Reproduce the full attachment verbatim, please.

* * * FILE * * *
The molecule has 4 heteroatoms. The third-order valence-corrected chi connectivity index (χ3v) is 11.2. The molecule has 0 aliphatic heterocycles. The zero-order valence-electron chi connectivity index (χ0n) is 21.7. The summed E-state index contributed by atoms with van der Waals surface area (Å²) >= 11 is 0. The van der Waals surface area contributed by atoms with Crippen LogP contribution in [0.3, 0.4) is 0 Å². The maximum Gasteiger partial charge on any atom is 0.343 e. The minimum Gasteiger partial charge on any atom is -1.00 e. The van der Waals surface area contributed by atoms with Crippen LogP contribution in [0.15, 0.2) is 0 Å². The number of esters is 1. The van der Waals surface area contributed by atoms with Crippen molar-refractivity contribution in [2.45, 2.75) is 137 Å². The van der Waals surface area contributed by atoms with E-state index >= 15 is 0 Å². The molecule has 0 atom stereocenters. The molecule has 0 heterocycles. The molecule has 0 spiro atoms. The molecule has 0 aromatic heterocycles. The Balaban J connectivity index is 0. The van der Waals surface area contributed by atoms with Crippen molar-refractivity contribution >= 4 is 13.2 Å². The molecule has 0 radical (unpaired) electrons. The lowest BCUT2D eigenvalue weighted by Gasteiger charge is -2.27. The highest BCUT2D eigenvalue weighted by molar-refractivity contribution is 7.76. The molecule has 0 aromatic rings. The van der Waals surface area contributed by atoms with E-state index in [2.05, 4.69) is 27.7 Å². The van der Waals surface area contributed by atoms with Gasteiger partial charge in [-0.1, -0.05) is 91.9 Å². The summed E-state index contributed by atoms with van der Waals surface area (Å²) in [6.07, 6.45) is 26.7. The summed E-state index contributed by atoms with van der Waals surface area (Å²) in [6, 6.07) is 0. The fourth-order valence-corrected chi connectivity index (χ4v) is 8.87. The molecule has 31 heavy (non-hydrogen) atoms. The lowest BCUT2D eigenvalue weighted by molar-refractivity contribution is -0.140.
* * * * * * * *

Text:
The molecule has 4 heteroatoms. The third-order valence-corrected chi connectivity index (χ3v) is 11.2. The molecule has 0 aliphatic heterocycles. The zero-order valence-electron chi connectivity index (χ0n) is 21.7. The summed E-state index contributed by atoms with van der Waals surface area (Å²) >= 11 is 0. The van der Waals surface area contributed by atoms with Crippen LogP contribution in [0.3, 0.4) is 0 Å². The maximum Gasteiger partial charge on any atom is 0.343 e. The minimum Gasteiger partial charge on any atom is -1.00 e. The van der Waals surface area contributed by atoms with Crippen LogP contribution in [0.15, 0.2) is 0 Å². The number of esters is 1. The van der Waals surface area contributed by atoms with Crippen molar-refractivity contribution in [2.45, 2.75) is 137 Å². The van der Waals surface area contributed by atoms with E-state index >= 15 is 0 Å². The molecule has 0 atom stereocenters. The molecule has 0 heterocycles. The molecule has 0 spiro atoms. The molecule has 0 aromatic heterocycles. The Balaban J connectivity index is 0. The van der Waals surface area contributed by atoms with Crippen molar-refractivity contribution >= 4 is 13.2 Å². The molecule has 0 radical (unpaired) electrons. The lowest BCUT2D eigenvalue weighted by Gasteiger charge is -2.27. The highest BCUT2D eigenvalue weighted by molar-refractivity contribution is 7.76. The molecule has 0 aromatic rings. The van der Waals surface area contributed by atoms with E-state index in [2.05, 4.69) is 27.7 Å². The van der Waals surface area contributed by atoms with Gasteiger partial charge in [-0.1, -0.05) is 91.9 Å². The summed E-state index contributed by atoms with van der Waals surface area (Å²) in [6.07, 6.45) is 26.7. The summed E-state index contributed by atoms with van der Waals surface area (Å²) in [6, 6.07) is 0. The fourth-order valence-corrected chi connectivity index (χ4v) is 8.87. The molecule has 31 heavy (non-hydrogen) atoms. The lowest BCUT2D eigenvalue weighted by molar-refractivity contribution is -0.140.